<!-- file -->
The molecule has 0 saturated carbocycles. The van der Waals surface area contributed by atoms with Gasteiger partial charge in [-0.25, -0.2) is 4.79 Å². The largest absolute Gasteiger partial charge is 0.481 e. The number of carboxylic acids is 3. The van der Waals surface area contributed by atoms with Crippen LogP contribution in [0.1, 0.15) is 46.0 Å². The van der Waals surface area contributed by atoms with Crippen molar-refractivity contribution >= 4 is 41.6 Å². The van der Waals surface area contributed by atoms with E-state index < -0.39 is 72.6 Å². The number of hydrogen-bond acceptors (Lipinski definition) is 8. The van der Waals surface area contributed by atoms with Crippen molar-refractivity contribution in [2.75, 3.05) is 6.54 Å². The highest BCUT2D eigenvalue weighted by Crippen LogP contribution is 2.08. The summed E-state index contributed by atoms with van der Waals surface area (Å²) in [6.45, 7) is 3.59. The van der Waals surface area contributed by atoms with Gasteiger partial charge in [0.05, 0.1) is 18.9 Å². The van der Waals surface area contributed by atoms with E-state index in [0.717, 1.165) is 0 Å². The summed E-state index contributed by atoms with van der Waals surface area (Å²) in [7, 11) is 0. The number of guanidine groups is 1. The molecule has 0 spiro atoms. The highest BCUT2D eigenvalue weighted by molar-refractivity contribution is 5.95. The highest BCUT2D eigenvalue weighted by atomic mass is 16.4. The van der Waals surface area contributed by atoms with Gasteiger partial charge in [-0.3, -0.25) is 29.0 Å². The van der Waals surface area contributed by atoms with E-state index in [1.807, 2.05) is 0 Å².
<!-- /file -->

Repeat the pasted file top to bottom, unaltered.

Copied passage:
The molecule has 0 saturated carbocycles. The van der Waals surface area contributed by atoms with Gasteiger partial charge in [-0.25, -0.2) is 4.79 Å². The largest absolute Gasteiger partial charge is 0.481 e. The number of carboxylic acids is 3. The van der Waals surface area contributed by atoms with Crippen LogP contribution in [0.1, 0.15) is 46.0 Å². The van der Waals surface area contributed by atoms with Crippen molar-refractivity contribution >= 4 is 41.6 Å². The van der Waals surface area contributed by atoms with E-state index < -0.39 is 72.6 Å². The number of hydrogen-bond acceptors (Lipinski definition) is 8. The van der Waals surface area contributed by atoms with Crippen molar-refractivity contribution in [2.75, 3.05) is 6.54 Å². The highest BCUT2D eigenvalue weighted by Crippen LogP contribution is 2.08. The summed E-state index contributed by atoms with van der Waals surface area (Å²) in [6.45, 7) is 3.59. The van der Waals surface area contributed by atoms with Gasteiger partial charge in [0.05, 0.1) is 18.9 Å². The van der Waals surface area contributed by atoms with E-state index in [0.717, 1.165) is 0 Å². The summed E-state index contributed by atoms with van der Waals surface area (Å²) in [7, 11) is 0. The number of guanidine groups is 1. The molecule has 0 spiro atoms. The highest BCUT2D eigenvalue weighted by molar-refractivity contribution is 5.95. The highest BCUT2D eigenvalue weighted by atomic mass is 16.4. The van der Waals surface area contributed by atoms with Gasteiger partial charge in [-0.3, -0.25) is 29.0 Å². The van der Waals surface area contributed by atoms with E-state index in [1.807, 2.05) is 0 Å².